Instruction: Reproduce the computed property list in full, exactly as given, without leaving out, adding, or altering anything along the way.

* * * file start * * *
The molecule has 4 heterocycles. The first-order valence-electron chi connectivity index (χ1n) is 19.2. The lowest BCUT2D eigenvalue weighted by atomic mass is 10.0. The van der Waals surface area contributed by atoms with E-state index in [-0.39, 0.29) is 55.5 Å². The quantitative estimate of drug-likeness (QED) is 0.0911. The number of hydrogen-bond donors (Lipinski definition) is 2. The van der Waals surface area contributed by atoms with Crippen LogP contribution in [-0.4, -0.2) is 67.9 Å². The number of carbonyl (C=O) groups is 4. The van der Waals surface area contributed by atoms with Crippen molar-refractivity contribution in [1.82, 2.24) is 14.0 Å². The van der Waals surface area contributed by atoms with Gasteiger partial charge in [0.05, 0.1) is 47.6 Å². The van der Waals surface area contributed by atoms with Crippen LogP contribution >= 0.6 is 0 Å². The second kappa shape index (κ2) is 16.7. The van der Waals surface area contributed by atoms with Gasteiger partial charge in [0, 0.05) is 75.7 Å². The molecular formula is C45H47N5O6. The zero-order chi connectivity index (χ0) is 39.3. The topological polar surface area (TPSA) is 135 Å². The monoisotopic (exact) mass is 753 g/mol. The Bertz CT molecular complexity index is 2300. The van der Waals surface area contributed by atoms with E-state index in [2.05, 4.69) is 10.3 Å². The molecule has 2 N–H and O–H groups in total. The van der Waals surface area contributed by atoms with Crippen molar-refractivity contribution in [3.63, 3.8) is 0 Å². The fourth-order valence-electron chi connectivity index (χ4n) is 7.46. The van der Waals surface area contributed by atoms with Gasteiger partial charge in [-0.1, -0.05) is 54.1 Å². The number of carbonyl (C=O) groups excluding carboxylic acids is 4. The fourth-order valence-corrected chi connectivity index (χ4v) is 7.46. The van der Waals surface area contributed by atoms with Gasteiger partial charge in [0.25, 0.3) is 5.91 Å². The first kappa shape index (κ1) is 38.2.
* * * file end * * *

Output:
The molecule has 4 heterocycles. The first-order valence-electron chi connectivity index (χ1n) is 19.2. The lowest BCUT2D eigenvalue weighted by atomic mass is 10.0. The van der Waals surface area contributed by atoms with E-state index in [-0.39, 0.29) is 55.5 Å². The quantitative estimate of drug-likeness (QED) is 0.0911. The number of hydrogen-bond donors (Lipinski definition) is 2. The van der Waals surface area contributed by atoms with Crippen LogP contribution in [-0.4, -0.2) is 67.9 Å². The number of carbonyl (C=O) groups is 4. The van der Waals surface area contributed by atoms with Crippen molar-refractivity contribution in [1.82, 2.24) is 14.0 Å². The van der Waals surface area contributed by atoms with Gasteiger partial charge in [0.05, 0.1) is 47.6 Å². The van der Waals surface area contributed by atoms with Crippen LogP contribution >= 0.6 is 0 Å². The second kappa shape index (κ2) is 16.7. The van der Waals surface area contributed by atoms with Gasteiger partial charge in [0, 0.05) is 75.7 Å². The molecular formula is C45H47N5O6. The zero-order chi connectivity index (χ0) is 39.3. The topological polar surface area (TPSA) is 135 Å². The monoisotopic (exact) mass is 753 g/mol. The Bertz CT molecular complexity index is 2300. The van der Waals surface area contributed by atoms with E-state index in [2.05, 4.69) is 10.3 Å². The molecule has 2 N–H and O–H groups in total. The van der Waals surface area contributed by atoms with Crippen molar-refractivity contribution in [3.63, 3.8) is 0 Å². The fourth-order valence-electron chi connectivity index (χ4n) is 7.46. The van der Waals surface area contributed by atoms with Gasteiger partial charge in [-0.1, -0.05) is 54.1 Å². The number of carbonyl (C=O) groups excluding carboxylic acids is 4. The fourth-order valence-corrected chi connectivity index (χ4v) is 7.46. The van der Waals surface area contributed by atoms with Gasteiger partial charge in [0.25, 0.3) is 5.91 Å². The first kappa shape index (κ1) is 38.2.